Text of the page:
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At least 14 dead after raid by pro-government forces in southwest Nicaragua

July 9, 2018

At least 14 people are dead after government and paramilitary forces clashed with protesters in southwest Nicaragua, according to a human rights group. The clash, which came a day after President Daniel Ortega refused to hold early elections, threatens the ongoing national dialogue.

Heavily armed men in black hoods and civilian clothing entered Jinotepe and Diriamba, in the department of Carazo, at 6 a.m. along with police. According to witnesses and human rights groups, the government forces tore down barricades that protesters had erected, causing a violent firefight.

“This has been a horror. We have a minimum of 14 dead, but it could be more. That includes at least one anti-riot officer, one paramilitary member, and two police officers,” Vilma Nunez, president of the Nicaraguan Center for Human Rights (CENIDH), told AFP of the raid in the Diriamba and Jinotepe areas.

Police blamed the death of their officers on “armed terrorists” that were at the barricades.

The Episcopal Conference of Nicaragua said they “seriously value continuing the dialogue” that the Catholic leadership has been mediating after an eruption of violence left more than 250 dead in almost three months of protests.

“We can’t keep sitting down with a government that lies, that doesn’t accept responsibility, and continues attacking and slaughtering its people,” said Silvio Báez, the Auxiliary Bishop of Managua.

A disproportionate attack

The incursions into Diriamba, 45 kilometers from Managua, and Jinotepe, 40 kilometers away, left dozens wounded and 21 in custody. Police and paramilitary members were also blockading hospitals, according to local humanitarian groups.

A dozen people barricaded themselves in the San Sebastián basilica in Diriamba, which was under siege by armed men, according to witnesses and religious figures. Police surrounded both municipalities and citizens were left without access to internet or phone lines.

Bulldozers tore down barricades and government media outlets celebrated that the zone was finally clear. More than 350 cargo trucks, which had been stuck for over a month because of the blockade, were finally able to pass.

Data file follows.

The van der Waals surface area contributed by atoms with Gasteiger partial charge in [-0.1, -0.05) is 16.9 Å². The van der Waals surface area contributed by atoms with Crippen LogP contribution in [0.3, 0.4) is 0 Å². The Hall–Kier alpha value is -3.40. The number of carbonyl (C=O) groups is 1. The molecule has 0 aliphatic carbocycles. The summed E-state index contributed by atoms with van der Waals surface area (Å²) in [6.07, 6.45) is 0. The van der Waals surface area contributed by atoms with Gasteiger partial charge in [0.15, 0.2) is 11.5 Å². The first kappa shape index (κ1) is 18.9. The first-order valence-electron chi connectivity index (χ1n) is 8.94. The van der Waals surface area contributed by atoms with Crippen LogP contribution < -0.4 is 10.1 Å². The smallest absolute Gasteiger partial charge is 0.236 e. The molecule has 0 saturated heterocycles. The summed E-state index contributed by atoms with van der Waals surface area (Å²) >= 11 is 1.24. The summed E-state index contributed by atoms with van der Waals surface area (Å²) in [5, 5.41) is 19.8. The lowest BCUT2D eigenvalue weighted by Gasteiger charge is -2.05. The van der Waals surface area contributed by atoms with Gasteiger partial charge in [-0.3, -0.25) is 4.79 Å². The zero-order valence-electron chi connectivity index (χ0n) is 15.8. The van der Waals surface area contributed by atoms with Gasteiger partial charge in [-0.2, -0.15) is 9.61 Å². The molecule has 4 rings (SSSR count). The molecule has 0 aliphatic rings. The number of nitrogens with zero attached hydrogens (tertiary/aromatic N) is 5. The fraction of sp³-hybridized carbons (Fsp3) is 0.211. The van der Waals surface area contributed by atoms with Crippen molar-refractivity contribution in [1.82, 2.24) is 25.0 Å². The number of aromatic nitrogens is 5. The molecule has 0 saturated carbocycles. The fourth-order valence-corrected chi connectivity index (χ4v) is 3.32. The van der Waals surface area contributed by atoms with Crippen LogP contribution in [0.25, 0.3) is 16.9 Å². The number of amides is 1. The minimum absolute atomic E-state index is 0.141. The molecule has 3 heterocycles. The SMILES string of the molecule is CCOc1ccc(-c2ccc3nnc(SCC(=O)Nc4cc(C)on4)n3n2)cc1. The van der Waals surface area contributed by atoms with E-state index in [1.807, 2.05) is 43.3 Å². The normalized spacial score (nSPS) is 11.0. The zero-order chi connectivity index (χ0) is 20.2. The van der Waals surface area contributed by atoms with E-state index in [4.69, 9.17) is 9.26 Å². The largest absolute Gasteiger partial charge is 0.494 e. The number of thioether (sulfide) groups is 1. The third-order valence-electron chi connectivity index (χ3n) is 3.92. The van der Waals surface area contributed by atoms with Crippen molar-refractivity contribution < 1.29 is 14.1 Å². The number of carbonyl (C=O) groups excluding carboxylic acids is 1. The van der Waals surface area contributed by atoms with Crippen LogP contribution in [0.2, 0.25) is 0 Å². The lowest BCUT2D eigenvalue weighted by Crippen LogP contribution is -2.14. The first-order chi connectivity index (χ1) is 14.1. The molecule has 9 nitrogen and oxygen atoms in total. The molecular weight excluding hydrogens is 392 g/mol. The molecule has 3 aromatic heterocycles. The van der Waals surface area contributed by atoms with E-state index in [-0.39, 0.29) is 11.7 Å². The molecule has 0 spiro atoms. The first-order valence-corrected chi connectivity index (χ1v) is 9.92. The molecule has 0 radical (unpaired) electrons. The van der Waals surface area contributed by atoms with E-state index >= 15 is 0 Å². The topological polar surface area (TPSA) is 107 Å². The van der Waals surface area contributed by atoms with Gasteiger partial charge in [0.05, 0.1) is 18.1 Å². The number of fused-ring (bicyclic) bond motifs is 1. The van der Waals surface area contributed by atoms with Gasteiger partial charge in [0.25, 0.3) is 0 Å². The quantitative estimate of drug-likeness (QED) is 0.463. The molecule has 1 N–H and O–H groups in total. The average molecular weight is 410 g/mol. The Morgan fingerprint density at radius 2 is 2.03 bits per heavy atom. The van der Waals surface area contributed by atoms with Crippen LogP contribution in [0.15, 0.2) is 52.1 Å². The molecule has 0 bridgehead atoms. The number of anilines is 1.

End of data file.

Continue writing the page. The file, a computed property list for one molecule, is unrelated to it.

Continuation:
Paulo Abrao, the executive secretary of the Inter-American Commission on Human Rights, said that the situation in Managua is “still critical” and warrants “special attention from the international community.”

Abrao said it’s urgent for the “repression” to stop, and that repressive pro-government paramilitary forces that have been acting with impunity need to be disbanded.

In Matagalpa, in northern Nicaragua, at least one person died on Saturday among violent protests, according to the Pro-Human Rights Association of Nicaragua (ANPDH).

Ortega, who reappeared with a crowd of supporters after not having appeared in public for almost a month, called protesters “murderers” and “delinquents” that had thrown the country into chaos.

Nicaraguan President Daniel Ortega (R), accompanied by his wife, Vice President Rosario Murillo, speaks to supporters during the government-called "Walk for Security and Peace" in Managua on July 7, 2018. AFP Photo / Inti Ocon

History will judge them

As a mediator between the government and the opposing Civic Alliance for Justice and Democracy, the church proposed moving the 2021 elections up to 2019.

But on Saturday, Ortega, who’s been in power since 2007 and is serving his third consecutive term, refused to move the elections up.

Báez warned that the church will keep promoting the dialogue, but if talks fall apart it will be because the government “didn’t want to find a peaceful solution to a national crisis that they themselves started.

“History will judge them for being uncompromising, arrogant liars,” the prelate said.

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